Aeropress how-to instructions:
The following video does a great job of walking you through it.
Both have their advantages.
When I’m in the mood for espresso, I favor the Aeropress.
When I’m in the mood for a nice flavorful cup of coffee, I favor pour over.
Do you have tips and recommendations for improving the pour over or Aeropress experience, please post them below!
NOTE: Others in the Apple support forum linked below have reported that these steps do the trick for them. It does not seem to be working for me, however. How about for you?
Daily my MacBook gets a number (2), (3), or (4) added after its computer name. After running searches and culling through forums, I found a tip which seems to be working.
Apparently this can be cleared up by repairing disk permissions. Here are the recommended steps:
For some reason this blog had all of its discussion settings reset, and plugins turned off, on June 2, 2015.
Within a couple of weeks, the blog had accumulated nearly 15 thousand spam comments. These comments were obviously spam, but with Akismet and WP Spam Shield down, and my discussion settings reset — they all went right through and were immediately published.
Deleting 14,700+ comments a screen at a time was not going to work well.
Thanks to this helpful post by the folks at Cats Who Code, I found a much more efficient fix using SQL in PHPMyAdmin.
1. Backup your database. (To be safe.)
2. Login to PHPMyAdmin.
3. Navigate to the desired database. (The main database for the blog.)
4. Select SQL, which allows you to run SQL queries.
5. Run a first query to select all comments after the date that everything went bad:
SELECT * FROM wp_comments WHERE comment_date > '2015-06-01 00:00:00'
6. If you’ve selected them right, you should see the results in a table. Sort the results by date, in both directions, and review them to ensure they’re what you want to delete.
7. If so, then delete them using this SQL command:
DELETE FROM wp_comments WHERE comment_date > '2015-06-01 00:00:00'
We wrote the book for those who want to make use of Bootstrap without being constrained by it. Properly understood, Bootstrap is a tool — a truly excellent tool among other tools — meant to be used with a craftsman’s touch, toward an end defined by the craftsman, not by the tool.
Let’s break that down. If you’re like us, you want to:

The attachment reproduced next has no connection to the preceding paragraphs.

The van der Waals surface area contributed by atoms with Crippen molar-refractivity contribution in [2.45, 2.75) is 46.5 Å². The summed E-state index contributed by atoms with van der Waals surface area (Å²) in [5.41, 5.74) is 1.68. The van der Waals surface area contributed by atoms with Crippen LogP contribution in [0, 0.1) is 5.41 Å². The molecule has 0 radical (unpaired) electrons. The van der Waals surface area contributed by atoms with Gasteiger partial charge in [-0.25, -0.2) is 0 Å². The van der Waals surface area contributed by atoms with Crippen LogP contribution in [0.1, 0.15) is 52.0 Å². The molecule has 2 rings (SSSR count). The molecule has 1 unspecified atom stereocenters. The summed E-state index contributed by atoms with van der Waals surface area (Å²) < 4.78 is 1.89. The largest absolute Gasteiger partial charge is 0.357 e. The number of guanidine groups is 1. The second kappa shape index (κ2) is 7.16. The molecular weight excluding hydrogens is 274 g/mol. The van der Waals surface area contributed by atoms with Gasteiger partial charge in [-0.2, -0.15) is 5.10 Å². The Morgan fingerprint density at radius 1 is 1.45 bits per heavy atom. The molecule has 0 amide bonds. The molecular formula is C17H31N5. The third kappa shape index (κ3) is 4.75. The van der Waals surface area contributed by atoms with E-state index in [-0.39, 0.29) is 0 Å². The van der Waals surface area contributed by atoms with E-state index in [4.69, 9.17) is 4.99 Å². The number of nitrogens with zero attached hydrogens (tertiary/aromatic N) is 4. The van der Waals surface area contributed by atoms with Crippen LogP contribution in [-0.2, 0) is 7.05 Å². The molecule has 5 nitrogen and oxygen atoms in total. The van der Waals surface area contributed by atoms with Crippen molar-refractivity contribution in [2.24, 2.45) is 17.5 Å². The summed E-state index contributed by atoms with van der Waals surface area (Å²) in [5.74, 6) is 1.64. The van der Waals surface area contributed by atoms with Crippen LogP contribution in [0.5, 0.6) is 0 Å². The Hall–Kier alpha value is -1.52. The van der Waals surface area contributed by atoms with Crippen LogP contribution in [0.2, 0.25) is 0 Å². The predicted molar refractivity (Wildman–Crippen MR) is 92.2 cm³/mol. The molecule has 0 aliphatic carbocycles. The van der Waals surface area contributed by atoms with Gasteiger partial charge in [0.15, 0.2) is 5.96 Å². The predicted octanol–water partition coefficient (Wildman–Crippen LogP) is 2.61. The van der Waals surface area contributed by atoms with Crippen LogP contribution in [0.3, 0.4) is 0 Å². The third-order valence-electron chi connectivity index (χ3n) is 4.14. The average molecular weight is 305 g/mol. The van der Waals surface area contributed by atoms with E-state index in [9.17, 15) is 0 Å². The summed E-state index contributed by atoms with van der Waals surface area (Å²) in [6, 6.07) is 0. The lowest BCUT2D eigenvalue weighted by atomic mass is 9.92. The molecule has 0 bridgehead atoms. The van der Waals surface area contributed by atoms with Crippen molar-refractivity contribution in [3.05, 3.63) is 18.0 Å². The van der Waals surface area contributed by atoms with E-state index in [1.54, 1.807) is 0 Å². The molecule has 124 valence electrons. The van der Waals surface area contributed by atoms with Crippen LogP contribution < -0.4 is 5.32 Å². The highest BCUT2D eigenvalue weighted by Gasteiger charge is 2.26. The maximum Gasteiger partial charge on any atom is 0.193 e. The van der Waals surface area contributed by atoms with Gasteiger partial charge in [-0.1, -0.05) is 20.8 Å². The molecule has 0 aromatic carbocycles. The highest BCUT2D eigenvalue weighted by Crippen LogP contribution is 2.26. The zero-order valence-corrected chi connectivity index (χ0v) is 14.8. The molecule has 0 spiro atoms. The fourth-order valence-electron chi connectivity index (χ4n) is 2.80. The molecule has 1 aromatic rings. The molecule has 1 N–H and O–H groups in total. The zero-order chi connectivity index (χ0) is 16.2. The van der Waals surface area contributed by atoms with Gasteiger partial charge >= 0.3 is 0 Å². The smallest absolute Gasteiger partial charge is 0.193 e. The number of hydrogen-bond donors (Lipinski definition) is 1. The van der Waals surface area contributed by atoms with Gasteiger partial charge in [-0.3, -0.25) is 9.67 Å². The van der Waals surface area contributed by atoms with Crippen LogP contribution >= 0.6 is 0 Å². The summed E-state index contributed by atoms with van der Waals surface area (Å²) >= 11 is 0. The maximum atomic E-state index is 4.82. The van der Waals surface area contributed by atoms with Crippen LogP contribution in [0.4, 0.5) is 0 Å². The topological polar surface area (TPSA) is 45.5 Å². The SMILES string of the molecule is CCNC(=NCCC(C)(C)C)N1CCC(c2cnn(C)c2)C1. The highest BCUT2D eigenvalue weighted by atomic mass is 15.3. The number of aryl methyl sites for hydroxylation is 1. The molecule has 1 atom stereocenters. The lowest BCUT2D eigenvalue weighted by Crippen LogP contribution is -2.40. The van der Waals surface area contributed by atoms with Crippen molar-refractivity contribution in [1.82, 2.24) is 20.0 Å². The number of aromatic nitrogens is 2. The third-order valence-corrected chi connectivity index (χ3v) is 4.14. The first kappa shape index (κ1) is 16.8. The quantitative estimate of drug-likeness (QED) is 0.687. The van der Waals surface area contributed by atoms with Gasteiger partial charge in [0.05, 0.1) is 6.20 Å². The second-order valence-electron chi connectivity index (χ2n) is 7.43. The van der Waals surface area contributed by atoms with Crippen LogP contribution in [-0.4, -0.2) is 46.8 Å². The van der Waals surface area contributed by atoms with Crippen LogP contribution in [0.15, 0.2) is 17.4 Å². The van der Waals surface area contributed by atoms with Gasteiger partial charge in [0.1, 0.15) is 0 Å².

You don’t want Bootstrap to define your design. “Built with Bootstrap” need not mean “looks like Bootstrap.”
Bootstrap’s LESS files are beautiful to behold. Through the course of these chapters, you’ll develop a truly modular workflow. You’ll use Bootstrap’s LESS files intentionally and selectively. And you’ll augment them with your own custom LESS files.
Even if you’re new to LESS, we would argue there’s no better way to learn than this. We’ll help you get from zero to serious fast.
(Nothing against SASS, by the way. We wrote the book before Bootstrap had an official SASS port.)
Your sites will load faster. You’ll get better page speed results. Your users will be pleased.
I almost forgot to mention — we walk you through creating a custom WordPress theme based on the fantastic Roots Theme.
If you’re on board with these desires, this book is for you.
In the coming weeks, we’ll be supporting the book with helpful tips, recommendations, and code goodies. So stay tuned!
I’ve rounded up some HTML5 site starter templates to help you get up and running with a project quickly.
Just the very basic HTML5 markup structure to get you started with a simple HTML5 page.
Ian Devlin has provided a nice little template that’s a bit more well rounded, including:
Probably the most well respected starter template on the planet, and for good reason. Includes more touches, including:
Initializr goes further to help you custom configure a set of starter files. You can choose to include or exclude: